What happens to the derivative of a function if we multiply the function by some constant?

See About the calculus applets for operating instructions. |

In the above applet, there is a pull-down menu at the top to select which function you would like to explore. The selected function is plotted in the left window and its derivative on the right.

The example shows the line

Select the second example, showing a parabola multipled by *k*. When k > 1, what happens to the shape of the parabola? Move the *k* slider to see. What happens to the derivative?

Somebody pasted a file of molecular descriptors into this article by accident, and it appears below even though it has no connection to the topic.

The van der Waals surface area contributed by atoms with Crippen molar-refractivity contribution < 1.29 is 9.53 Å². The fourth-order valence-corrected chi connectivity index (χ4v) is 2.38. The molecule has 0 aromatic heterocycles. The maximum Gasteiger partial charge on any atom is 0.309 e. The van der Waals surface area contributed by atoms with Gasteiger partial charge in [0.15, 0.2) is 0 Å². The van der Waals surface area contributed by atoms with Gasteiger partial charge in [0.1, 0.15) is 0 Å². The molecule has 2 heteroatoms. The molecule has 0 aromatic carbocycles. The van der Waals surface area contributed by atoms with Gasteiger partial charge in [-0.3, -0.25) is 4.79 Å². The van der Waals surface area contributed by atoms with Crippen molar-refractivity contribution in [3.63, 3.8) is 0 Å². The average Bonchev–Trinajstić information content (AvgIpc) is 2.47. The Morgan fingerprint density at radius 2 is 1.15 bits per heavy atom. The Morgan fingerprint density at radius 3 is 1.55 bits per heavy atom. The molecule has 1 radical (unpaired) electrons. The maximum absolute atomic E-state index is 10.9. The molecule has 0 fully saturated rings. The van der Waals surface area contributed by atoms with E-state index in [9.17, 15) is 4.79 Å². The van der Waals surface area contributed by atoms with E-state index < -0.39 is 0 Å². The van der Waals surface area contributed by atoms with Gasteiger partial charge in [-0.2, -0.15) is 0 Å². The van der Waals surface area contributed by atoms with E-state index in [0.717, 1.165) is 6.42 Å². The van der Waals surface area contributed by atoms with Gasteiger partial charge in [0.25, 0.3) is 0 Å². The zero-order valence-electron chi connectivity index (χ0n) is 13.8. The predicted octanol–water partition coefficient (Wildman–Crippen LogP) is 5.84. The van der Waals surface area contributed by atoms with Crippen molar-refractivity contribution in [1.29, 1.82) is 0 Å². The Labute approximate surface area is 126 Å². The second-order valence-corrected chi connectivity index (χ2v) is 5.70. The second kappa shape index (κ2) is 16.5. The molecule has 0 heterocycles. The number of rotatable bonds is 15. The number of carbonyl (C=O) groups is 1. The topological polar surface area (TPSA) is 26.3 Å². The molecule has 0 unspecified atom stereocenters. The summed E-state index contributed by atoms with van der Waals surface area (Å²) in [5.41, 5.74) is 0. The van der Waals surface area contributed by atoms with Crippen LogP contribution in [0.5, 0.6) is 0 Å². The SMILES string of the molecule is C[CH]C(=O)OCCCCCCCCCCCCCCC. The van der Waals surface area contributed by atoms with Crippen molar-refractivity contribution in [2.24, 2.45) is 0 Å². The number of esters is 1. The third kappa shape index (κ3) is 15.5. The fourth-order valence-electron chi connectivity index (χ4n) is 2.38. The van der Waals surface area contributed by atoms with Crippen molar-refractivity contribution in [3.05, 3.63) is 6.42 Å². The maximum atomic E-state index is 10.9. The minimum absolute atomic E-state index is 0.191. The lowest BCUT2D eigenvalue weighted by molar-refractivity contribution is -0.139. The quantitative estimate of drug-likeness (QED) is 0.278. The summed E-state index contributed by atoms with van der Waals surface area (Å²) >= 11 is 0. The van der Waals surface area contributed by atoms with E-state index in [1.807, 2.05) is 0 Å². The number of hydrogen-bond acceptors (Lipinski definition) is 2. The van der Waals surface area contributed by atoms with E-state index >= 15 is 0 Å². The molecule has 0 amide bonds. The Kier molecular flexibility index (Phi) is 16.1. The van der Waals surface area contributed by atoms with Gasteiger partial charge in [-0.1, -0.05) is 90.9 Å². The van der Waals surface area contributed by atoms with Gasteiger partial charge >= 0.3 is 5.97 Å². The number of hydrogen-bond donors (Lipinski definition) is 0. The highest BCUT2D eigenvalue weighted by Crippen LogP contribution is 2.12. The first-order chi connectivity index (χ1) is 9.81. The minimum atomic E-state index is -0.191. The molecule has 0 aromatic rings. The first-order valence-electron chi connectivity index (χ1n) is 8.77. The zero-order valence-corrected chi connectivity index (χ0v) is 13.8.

Set *x* = 1 and *k* = 1 and notice the value of *f* '(1). Now, change *k* to 2; what happens to the derivative at *x* = 1? Change *k* to other values, and see if you can detect a pattern in what happens to the derivative.

Select the third example, showing a sine curve multiplied by a constant. What does changing *k* do to the derivative?

Hopefully you have noticed that multiplying a function by a constant just multiplies the derivative by the same constant, or .

- Constant, Line, and Power Functions
- Exponential Functions
- Trigonometric Functions
- Constant Multiple
- Combinations: Sum and Difference
- Combinations: Product and Quotient
- Composition of Functions (the Chain Rule)
- Transformations of Functions
- Inverses of Functions
- Hyperbolic Functions
- Linear Approximation
- Mean Value Theorem

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